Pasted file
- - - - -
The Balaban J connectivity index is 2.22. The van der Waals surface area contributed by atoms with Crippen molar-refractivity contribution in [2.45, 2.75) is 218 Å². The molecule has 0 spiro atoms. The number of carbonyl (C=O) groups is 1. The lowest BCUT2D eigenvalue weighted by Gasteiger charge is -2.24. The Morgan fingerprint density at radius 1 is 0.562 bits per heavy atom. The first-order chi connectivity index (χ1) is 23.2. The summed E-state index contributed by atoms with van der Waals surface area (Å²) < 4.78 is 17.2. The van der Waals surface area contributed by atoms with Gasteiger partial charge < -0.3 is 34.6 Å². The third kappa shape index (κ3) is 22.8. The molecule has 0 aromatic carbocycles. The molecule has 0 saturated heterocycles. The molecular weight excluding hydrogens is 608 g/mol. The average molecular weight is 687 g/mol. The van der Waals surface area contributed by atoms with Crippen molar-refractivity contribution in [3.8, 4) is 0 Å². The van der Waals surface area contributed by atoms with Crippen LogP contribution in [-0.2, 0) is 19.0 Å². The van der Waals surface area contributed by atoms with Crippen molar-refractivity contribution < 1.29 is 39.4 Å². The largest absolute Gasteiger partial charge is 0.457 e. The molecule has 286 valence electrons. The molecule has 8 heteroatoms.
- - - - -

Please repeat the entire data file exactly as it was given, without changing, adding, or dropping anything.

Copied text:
The Balaban J connectivity index is 2.22. The van der Waals surface area contributed by atoms with Crippen molar-refractivity contribution in [2.45, 2.75) is 218 Å². The molecule has 0 spiro atoms. The number of carbonyl (C=O) groups is 1. The lowest BCUT2D eigenvalue weighted by Gasteiger charge is -2.24. The Morgan fingerprint density at radius 1 is 0.562 bits per heavy atom. The first-order chi connectivity index (χ1) is 23.2. The summed E-state index contributed by atoms with van der Waals surface area (Å²) < 4.78 is 17.2. The van der Waals surface area contributed by atoms with Gasteiger partial charge < -0.3 is 34.6 Å². The third kappa shape index (κ3) is 22.8. The molecule has 0 aromatic carbocycles. The molecule has 0 saturated heterocycles. The molecular weight excluding hydrogens is 608 g/mol. The average molecular weight is 687 g/mol. The van der Waals surface area contributed by atoms with Crippen molar-refractivity contribution in [3.8, 4) is 0 Å². The van der Waals surface area contributed by atoms with Crippen LogP contribution in [-0.2, 0) is 19.0 Å². The van der Waals surface area contributed by atoms with Crippen molar-refractivity contribution < 1.29 is 39.4 Å². The largest absolute Gasteiger partial charge is 0.457 e. The molecule has 286 valence electrons. The molecule has 8 heteroatoms.